How Justin Trudeau would handle the economy
TheStar.com – News/Canada – The Liberal leader is accused of being vague. But a careful reading of his words indicates where he’s headed.
Feb 25 2014. By: Thomas Walkom, National Affairs
Liberal Leader Justin Trudeau is routinely accused of being vague about the economy. That criticism is no longer quite so valid.
A careful reading of the Liberal leader’s speech to his party’s policy convention Saturday gives a pretty good idea of how he intends to position himself for the 2015 election.
First, the obvious. Trudeau focuses on what he calls the middle class. At one level, this is just good politics. Most Canadians think of themselves as middle class.
But at another, it is telling. To focus on middle-income earners is to pay less attention to both the poor and the wealthy.
Trudeau’s argument here is that both poor and rich gain when the middle class prospers.
For the poor, a strong middle class represents a “ladder to stability and security.” Put simply, this means that a minimum-wage retail worker, while unlikely to become a corporate CEO, has a fair chance at getting a well-paid factory job — but only if such jobs exist.
For the wealthy, Trudeau says, a satisfied middle class diminishes the threat of voters electing a government hostile to the free-market “growth agenda.”
Second, taxes. In 2011, under then leader Michael Ignatieff, the Liberals campaigned on a promise to raise corporate taxes. Under Trudeau, that’s gone. Gone also, it seems, is the previous Liberal plan to cancel or limit tax breaks for oilsands producers and those who earn stock options.
In his speech, Trudeau said only that he would not raise taxes on the middle class. But in an earlier interview Saturday on CBC Radio, he went further, ruling out any kind of tax hike.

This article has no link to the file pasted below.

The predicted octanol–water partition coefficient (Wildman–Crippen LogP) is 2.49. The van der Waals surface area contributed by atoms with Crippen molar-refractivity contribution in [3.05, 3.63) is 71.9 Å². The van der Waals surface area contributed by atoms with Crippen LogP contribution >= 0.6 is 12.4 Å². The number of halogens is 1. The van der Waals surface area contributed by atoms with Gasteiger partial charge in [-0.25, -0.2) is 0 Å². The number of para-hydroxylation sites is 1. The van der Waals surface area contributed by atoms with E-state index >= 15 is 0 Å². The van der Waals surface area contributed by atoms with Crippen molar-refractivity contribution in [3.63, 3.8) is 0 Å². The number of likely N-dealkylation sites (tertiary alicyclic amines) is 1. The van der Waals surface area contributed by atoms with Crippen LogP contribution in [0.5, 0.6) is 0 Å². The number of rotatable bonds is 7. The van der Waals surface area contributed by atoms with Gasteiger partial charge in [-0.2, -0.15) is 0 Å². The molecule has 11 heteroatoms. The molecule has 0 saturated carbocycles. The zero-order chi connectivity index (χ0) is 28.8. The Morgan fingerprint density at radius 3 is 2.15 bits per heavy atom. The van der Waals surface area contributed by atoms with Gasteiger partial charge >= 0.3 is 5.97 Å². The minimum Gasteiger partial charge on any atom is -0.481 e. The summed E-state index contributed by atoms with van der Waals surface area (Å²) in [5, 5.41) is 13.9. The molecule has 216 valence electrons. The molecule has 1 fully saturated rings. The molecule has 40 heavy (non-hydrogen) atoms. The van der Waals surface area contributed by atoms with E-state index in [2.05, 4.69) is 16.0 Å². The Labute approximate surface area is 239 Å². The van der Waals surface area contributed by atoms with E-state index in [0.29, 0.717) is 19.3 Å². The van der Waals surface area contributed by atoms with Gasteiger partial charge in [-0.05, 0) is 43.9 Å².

“I don’t think we need to raise any taxes,” he said. “We are not going to be raising taxes.”
Third, the deficit. Trudeau’s language on government finances is more sophisticated than that of those who preach austerity. Fiscal discipline, he said Saturday, is important. But in the end, government budgets can be balanced only if the economy grows.
In general, he’s right. Canada’s federal deficit was eliminated in the ’90s by a surging world economy, not by the then Liberal government’s decision to cut spending.
But in terms of the 2015 election, Trudeau’s approach to deficit financing is moot. The Liberals and other opposition parties will be happy to accept the Conservative government’s claim of a return to fiscal balance by that year.
As a result, the 2015 campaign will focus not on how to deal with deficits but on how to allocate any surpluses.
Fourth, infrastructure. Trudeau wants the federal government to put an unspecified amount of money into projects like roads and bridges. He also wants Ottawa to fund infrastructure aimed at countering the effects of climate change. It’s not clear what he means by the latter.
Fifth, resource extraction. Trudeau is a fan. Like Conservative Prime Minister Stephen Harper, he wants pipelines built to move Canadian oil and gas to global markets. Like New Democratic Party Leader Tom Mulcair, he wants a “robust environmental policy” to make sure that other nations don’t discriminate against Canadian crude.
Sixth, free trade. Trudeau is a big supporter. He has already endorsed the Canada-European Union deal. In his speech he called for a “strategic approach to trade,” without specifying what that might mean.
He argues, correctly, that too many Canadians get no benefit from free trade. He promises to remedy this, although it is unclear how.
Seventh, education and training. Here, too, Trudeau echoes Ignatieff’s 2011 platform, saying that Canada should aim to ensure that at least 70 per cent of the population has some form of post-secondary education.
Indeed, if I read him correctly, he portrays education and training as long-term solutions to the woes of the middle class.
I’m not sure he’s correct about that. Thanks to globalization, even the highly skilled can lose out to cheaper labour abroad. Look at what has happened to information technology workers.
Still, this is Trudeau’s formula for the economy: Keep resources moving; embrace free trade; don’t raise taxes; spend any surplus on education and useful infrastructure. It may or may not be correct. But it is pretty clear.
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